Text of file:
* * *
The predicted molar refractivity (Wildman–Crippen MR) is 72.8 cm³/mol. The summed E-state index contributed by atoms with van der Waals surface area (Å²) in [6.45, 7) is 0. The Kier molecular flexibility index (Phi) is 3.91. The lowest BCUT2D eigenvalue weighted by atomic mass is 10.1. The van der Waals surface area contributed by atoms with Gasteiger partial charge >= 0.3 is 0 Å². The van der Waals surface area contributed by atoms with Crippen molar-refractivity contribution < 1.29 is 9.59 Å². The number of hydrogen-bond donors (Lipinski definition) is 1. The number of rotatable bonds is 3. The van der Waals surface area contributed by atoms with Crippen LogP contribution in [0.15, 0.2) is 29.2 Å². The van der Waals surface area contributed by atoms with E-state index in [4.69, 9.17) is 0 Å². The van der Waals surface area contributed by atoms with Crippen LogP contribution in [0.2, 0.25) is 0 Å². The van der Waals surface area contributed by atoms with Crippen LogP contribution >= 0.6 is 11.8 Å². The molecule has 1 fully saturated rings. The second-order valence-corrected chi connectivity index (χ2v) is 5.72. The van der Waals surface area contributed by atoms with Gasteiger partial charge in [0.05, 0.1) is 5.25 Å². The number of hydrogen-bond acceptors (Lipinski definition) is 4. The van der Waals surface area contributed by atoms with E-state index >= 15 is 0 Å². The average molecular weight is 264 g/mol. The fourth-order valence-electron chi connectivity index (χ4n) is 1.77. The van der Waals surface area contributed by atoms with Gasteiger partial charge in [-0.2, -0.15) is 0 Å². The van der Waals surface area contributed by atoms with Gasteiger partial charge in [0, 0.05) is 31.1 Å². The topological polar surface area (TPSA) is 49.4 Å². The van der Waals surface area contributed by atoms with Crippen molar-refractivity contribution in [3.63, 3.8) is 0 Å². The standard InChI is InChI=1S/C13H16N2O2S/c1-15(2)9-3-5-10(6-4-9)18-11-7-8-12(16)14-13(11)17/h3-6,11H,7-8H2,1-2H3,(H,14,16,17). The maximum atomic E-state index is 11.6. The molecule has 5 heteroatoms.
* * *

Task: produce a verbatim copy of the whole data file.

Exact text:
The predicted molar refractivity (Wildman–Crippen MR) is 72.8 cm³/mol. The summed E-state index contributed by atoms with van der Waals surface area (Å²) in [6.45, 7) is 0. The Kier molecular flexibility index (Phi) is 3.91. The lowest BCUT2D eigenvalue weighted by atomic mass is 10.1. The van der Waals surface area contributed by atoms with Gasteiger partial charge >= 0.3 is 0 Å². The van der Waals surface area contributed by atoms with Crippen molar-refractivity contribution < 1.29 is 9.59 Å². The number of hydrogen-bond donors (Lipinski definition) is 1. The number of rotatable bonds is 3. The van der Waals surface area contributed by atoms with Crippen LogP contribution in [0.15, 0.2) is 29.2 Å². The van der Waals surface area contributed by atoms with E-state index in [4.69, 9.17) is 0 Å². The van der Waals surface area contributed by atoms with Crippen LogP contribution in [0.2, 0.25) is 0 Å². The van der Waals surface area contributed by atoms with Crippen LogP contribution >= 0.6 is 11.8 Å². The molecule has 1 fully saturated rings. The second-order valence-corrected chi connectivity index (χ2v) is 5.72. The van der Waals surface area contributed by atoms with Gasteiger partial charge in [0.05, 0.1) is 5.25 Å². The number of hydrogen-bond acceptors (Lipinski definition) is 4. The van der Waals surface area contributed by atoms with E-state index >= 15 is 0 Å². The average molecular weight is 264 g/mol. The fourth-order valence-electron chi connectivity index (χ4n) is 1.77. The van der Waals surface area contributed by atoms with Gasteiger partial charge in [-0.2, -0.15) is 0 Å². The van der Waals surface area contributed by atoms with Gasteiger partial charge in [0, 0.05) is 31.1 Å². The topological polar surface area (TPSA) is 49.4 Å². The van der Waals surface area contributed by atoms with Crippen molar-refractivity contribution in [3.63, 3.8) is 0 Å². The standard InChI is InChI=1S/C13H16N2O2S/c1-15(2)9-3-5-10(6-4-9)18-11-7-8-12(16)14-13(11)17/h3-6,11H,7-8H2,1-2H3,(H,14,16,17). The maximum atomic E-state index is 11.6. The molecule has 5 heteroatoms.